Museum Leads ‘Greener Good’ Discussion
Near the end of the 19th century, the country’s largest cities were polluted, disease-ridden places that proved fatal to many of their residents. Suburbs developed as a greener, healthier alternative to living in dense inner cities.
But the tide is turning, says University of Michigan architecture and urban planning professor Robert L. Fishman. Cities have become more sanitation-conscious and have taken steps to curb pollution. Meanwhile, suburb-dwelling commuters spend hours in their cars everyday, resulting in a dearth of exercise that could be hazardous to their health, according to studies recently cited by the Centers for Disease Control.
So, on Sept. 26, a panel consisting of Fishman, economist Margaret Walls, Howard Frumkin, director of the CDC’s National Center for Environmental Health, and Glen Barnard, vice president of developer KB Home, will examine the possible health ramifications of suburban life in the provocatively titled “Can the Suburbs Kill You?”
The discussion is the first of a series at the National Building Museum called “For the Greener Good,” which will explore issues of domestic sustainability on a number of topics ranging from “greener” suburbs to the pros and cons of using nuclear power as an alternative to fossil fuel. The four discussions between now and December constitute the series’ inaugural season, and additional seasons will be sponsored by the museum continuously over the next two years, NBM spokeswoman Sarah Kabakoff said.
The series is being funded by a two-year, $600,000 grant from the Home Depot Foundation. The goal, according to the NBM’s press release, is to “assemble some of the world’s leading minds … to discuss solutions [to] our most pressing environmental issues.”
Kabakoff said that while the museum hopes to attract a broad public audience to the discussions, some of the talks — particularly the ones dealing with nuclear power (Oct. 22) and the carrot vs. stick approaches to promoting environmentally friendly building (Nov. 19) — will attract more of a niche audience, with energy lobbyists, environmental folks and policy people expected to show.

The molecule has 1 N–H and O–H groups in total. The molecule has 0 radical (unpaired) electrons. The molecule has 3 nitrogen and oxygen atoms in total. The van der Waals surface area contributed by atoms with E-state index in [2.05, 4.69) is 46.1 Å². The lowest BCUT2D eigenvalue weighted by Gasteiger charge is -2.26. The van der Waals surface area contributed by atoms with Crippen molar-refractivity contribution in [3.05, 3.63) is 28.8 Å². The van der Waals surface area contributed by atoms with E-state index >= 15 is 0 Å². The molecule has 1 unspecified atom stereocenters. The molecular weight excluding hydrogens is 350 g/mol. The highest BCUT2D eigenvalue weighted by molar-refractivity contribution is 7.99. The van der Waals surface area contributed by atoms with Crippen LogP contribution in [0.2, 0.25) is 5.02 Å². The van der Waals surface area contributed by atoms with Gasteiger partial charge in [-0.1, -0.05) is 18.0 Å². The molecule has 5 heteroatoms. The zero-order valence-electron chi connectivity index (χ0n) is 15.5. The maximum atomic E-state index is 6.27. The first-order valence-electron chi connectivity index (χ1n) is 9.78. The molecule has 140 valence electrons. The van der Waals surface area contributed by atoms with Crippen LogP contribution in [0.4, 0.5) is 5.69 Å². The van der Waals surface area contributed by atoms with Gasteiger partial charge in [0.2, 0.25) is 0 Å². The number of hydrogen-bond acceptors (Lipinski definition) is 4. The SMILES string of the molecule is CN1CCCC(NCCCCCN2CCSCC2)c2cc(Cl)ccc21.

Kabakoff emphasized that the panel discussions will focus on tackling issues with a “solution-oriented approach.” In dealing with the challenges facing suburb-dwellers — too much driving, not enough walking or biking — Fishman said developers and urban planners must rethink the way they design suburbs. Suburbs designed to include sidewalks along all its streets, along with bike trails, can help negate the deleterious health effects the increased driving can have on its residents. Making “collector roads” safer to walk along and to cross also can help encourage more walking, he added.
Walls said some economists argue that homes in suburbs with walking and biking facilities, as well as well-designed open space, are more highly valued by homebuyers, and that the increased prices home builders can get for such houses can make developing walking- and biking-friendly suburbs profitable. She cautioned, however, that she has yet to find evidence that this argument holds true.
In any case, she says, those wanting to promote this kind of suburb need to focus on using incentives, not restrictions. Those who rely on “stick” measures such as zoning regulations “fight a losing battle against personal initiative,” she said. Walls added that communities that want to encourage open space need to focus on integrating open space “the right way,” rather than simply requiring a certain percentage of land to be left open. Otherwise, she said, developers are more likely to bunch houses together, leaving large swaths of open space both untouched and inaccessible.
“Can the Suburbs Kill You?” takes place from 6:30 to 8 p.m. Wednesday at the National Building Museum, 401 F St. NW. Admission is $12 for museum members and students and $20 for nonmembers. Tickets to all four discussions can be bought for $30 for members and students and $60 for nonmembers. Pre-registration is required. For more information, call 202-272-2448.